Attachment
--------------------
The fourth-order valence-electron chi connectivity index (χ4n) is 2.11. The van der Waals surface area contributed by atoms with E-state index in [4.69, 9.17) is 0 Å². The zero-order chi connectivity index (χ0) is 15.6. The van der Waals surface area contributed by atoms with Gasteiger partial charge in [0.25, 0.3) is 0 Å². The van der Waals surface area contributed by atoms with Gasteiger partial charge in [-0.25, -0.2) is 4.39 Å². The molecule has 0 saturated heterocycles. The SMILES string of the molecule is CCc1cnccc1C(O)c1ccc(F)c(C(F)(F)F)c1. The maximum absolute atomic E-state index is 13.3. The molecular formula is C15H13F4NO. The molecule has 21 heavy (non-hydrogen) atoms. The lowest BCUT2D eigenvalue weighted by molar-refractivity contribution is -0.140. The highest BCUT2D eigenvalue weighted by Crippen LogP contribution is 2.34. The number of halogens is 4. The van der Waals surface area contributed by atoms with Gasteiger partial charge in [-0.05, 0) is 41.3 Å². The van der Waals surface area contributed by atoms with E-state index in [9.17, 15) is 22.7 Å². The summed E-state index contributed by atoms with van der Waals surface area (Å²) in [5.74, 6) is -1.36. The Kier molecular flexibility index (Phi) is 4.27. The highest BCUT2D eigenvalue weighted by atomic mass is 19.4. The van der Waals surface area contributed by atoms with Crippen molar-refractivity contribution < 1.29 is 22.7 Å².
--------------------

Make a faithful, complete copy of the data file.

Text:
The fourth-order valence-electron chi connectivity index (χ4n) is 2.11. The van der Waals surface area contributed by atoms with E-state index in [4.69, 9.17) is 0 Å². The zero-order chi connectivity index (χ0) is 15.6. The van der Waals surface area contributed by atoms with Gasteiger partial charge in [0.25, 0.3) is 0 Å². The van der Waals surface area contributed by atoms with Gasteiger partial charge in [-0.25, -0.2) is 4.39 Å². The molecule has 0 saturated heterocycles. The SMILES string of the molecule is CCc1cnccc1C(O)c1ccc(F)c(C(F)(F)F)c1. The maximum absolute atomic E-state index is 13.3. The molecular formula is C15H13F4NO. The molecule has 21 heavy (non-hydrogen) atoms. The lowest BCUT2D eigenvalue weighted by molar-refractivity contribution is -0.140. The highest BCUT2D eigenvalue weighted by Crippen LogP contribution is 2.34. The number of halogens is 4. The van der Waals surface area contributed by atoms with Gasteiger partial charge in [-0.05, 0) is 41.3 Å². The van der Waals surface area contributed by atoms with E-state index in [9.17, 15) is 22.7 Å². The summed E-state index contributed by atoms with van der Waals surface area (Å²) in [5.74, 6) is -1.36. The Kier molecular flexibility index (Phi) is 4.27. The highest BCUT2D eigenvalue weighted by atomic mass is 19.4. The van der Waals surface area contributed by atoms with Crippen molar-refractivity contribution < 1.29 is 22.7 Å².